You’ve heard of sleepwalking, but what about sleep-driving?

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By Emily Woodbury

We RVers spend a lot of time driving. We’ve, sadly, gotten good at “distracted driving” – settling arguments with our kids as they scream in the back seat, telling our dog to quit barking at a passing truck, ignoring a ringing cell phone when you just know it could be something IMPORTANT!


Anyone who drives knows all about this. But I’ll bet you have never heard of something a whole lot more dangerous. I’m talking about sleep driving! Driving while asleep? Yeah, right. Not possible. Well, don’t laugh! It’s no joke. It happens, and usually to people taking Ambien, a sedative prescribed to combat insomnia.

Sleep driving is like sleepwalking, only instead of getting up and taking a trip to the fridge in the middle of the night, people, or “Ambien Zombies,” as they’re called, drive their vehicles while asleep with absolutely no memory of doing so.

Ambien is part of a group of drugs called “sedative-hypnotics” which were designed not to be addictive or not to leave users feeling groggy the next morning – something that most previous sleeping pills had done. The FDA warns that anyone taking any sleep medications, or “sedative-hypnotics”  (mainly Ambien and Lunesta), may be at risk for sleep driving. “After taking Ambien, you may get up out of bed while not being fully awake and do an activity that you do not know you are doing,” one label warms. “The next morning, you may not remember that you did anything during the night. Reported activities include: driving a car (“sleep-driving”), making and eating food, talking on the phone, having sex, sleep-walking.” YIKES!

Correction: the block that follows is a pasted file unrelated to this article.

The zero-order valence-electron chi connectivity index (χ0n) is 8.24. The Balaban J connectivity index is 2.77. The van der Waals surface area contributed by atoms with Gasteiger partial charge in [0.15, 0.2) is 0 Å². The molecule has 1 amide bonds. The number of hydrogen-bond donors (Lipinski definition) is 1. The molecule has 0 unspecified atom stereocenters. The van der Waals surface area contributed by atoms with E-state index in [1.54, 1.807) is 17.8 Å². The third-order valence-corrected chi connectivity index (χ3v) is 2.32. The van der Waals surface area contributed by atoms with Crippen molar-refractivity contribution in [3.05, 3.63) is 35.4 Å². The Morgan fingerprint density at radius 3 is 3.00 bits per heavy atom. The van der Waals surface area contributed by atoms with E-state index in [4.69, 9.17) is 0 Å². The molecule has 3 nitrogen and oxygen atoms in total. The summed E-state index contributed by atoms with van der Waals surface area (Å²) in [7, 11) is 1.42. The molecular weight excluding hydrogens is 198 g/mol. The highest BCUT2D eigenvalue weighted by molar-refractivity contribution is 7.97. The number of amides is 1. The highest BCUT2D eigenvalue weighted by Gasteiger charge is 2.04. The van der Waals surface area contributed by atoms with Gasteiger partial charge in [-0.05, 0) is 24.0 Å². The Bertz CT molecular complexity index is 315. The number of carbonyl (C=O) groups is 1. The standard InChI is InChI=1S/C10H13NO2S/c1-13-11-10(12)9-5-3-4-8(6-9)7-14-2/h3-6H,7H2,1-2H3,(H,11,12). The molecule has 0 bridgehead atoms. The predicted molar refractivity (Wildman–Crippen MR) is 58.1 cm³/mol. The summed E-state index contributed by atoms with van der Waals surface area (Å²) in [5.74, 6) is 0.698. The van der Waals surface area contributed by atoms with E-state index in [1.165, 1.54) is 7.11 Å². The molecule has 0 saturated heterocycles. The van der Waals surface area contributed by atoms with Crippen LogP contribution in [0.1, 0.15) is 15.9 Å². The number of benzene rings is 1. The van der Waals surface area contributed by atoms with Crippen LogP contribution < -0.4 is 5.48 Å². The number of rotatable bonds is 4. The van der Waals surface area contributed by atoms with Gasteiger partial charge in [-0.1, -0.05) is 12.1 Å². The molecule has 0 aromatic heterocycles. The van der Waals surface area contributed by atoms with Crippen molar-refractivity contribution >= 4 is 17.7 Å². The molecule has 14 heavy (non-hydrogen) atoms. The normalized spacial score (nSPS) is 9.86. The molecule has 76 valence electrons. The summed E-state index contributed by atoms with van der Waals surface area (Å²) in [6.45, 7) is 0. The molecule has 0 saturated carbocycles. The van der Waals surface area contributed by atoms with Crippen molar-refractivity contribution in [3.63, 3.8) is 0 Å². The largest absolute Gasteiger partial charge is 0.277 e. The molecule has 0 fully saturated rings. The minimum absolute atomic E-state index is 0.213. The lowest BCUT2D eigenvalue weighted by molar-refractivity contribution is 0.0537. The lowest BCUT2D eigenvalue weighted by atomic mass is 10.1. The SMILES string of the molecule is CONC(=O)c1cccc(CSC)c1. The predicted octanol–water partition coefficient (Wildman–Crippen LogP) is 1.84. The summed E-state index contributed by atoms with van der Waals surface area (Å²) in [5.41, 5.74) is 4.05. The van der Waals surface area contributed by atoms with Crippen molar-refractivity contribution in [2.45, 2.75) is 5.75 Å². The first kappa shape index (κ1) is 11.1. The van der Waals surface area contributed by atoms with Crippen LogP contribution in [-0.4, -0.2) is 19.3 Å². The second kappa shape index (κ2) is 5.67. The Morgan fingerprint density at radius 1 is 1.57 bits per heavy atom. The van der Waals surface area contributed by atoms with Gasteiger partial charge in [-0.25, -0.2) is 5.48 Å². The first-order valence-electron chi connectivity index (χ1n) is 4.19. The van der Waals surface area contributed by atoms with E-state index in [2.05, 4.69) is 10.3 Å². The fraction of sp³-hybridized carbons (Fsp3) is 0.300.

You've heard of sleepwalking, but what about sleep-driving?

IN 2011, Lindsey Schweigert took an Ambien before going to bed. Hours later, she woke up in custody, charged with a DUI, and had no idea how she got there. The story went like this: Schweigert woke up, bathed, took her dog outside and then climbed in her car. She began driving to a local restaurant and crashed into another vehicle shortly after that. Schweigert is one of many who have suffered DUI consequences due to sleep driving while on Ambien.

In 2008, actor Jack Nicholson told a photographer, “I took Ambien once. I fell asleep and almost drove off a cliff 50 yards from my house.” Actor Steve Martin also commented that he had woken up one morning to find out he had won $1,000 in an online poker match. He had no recollection of playing poker due to an Ambien-induced stupor. Go, Steve!

Even though Ambien bottles warn of these dangers, no official studies have been done or research conducted on the subject (let’s get on that, folks!).

So, needless to say, if you take Ambien, well, maybe double lock yourself in your bedroom tonight. We don’t want your traveling partner waking up in your RV bed, while you’re sound asleep in the driver’s seat, zooming down the highway, at 3:30 a.m. No thanks.

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Tommy Molnar

We’ve been hearing about “micro-naps” for years now, and that was BEFORE Ambien.

During my decades of OTR trucking (90% at night), more times than I care to admit I found myself starting to doze (zone out) and would quickly pull off at the next exit (or wide spot) and take a 15-20 minute power nap. Luckily I only drove out west where you CAN stop on an offramp and nap. Everyone who drives at night experiences this – whether they’re willing to admit it or not.

Wormhole Wanderer

I don’t know about sleep-driving, but I once drove through a wormhole on Rt 15 through PA… my passenger commented on passing the same exact restaurant twice, and examining the GPS backtrack showed our position jumping backwards by 40 miles in one second, and then redriving the same road again — two northbound passes, no southbound between. Swear we were awake and sober!

BirdsGo2

I lost 5 miles one night on the northbound side of the 405 in the Santa Monica area years ago. I woke just moments before my exit. Measured it another day. Scared the heck out of me!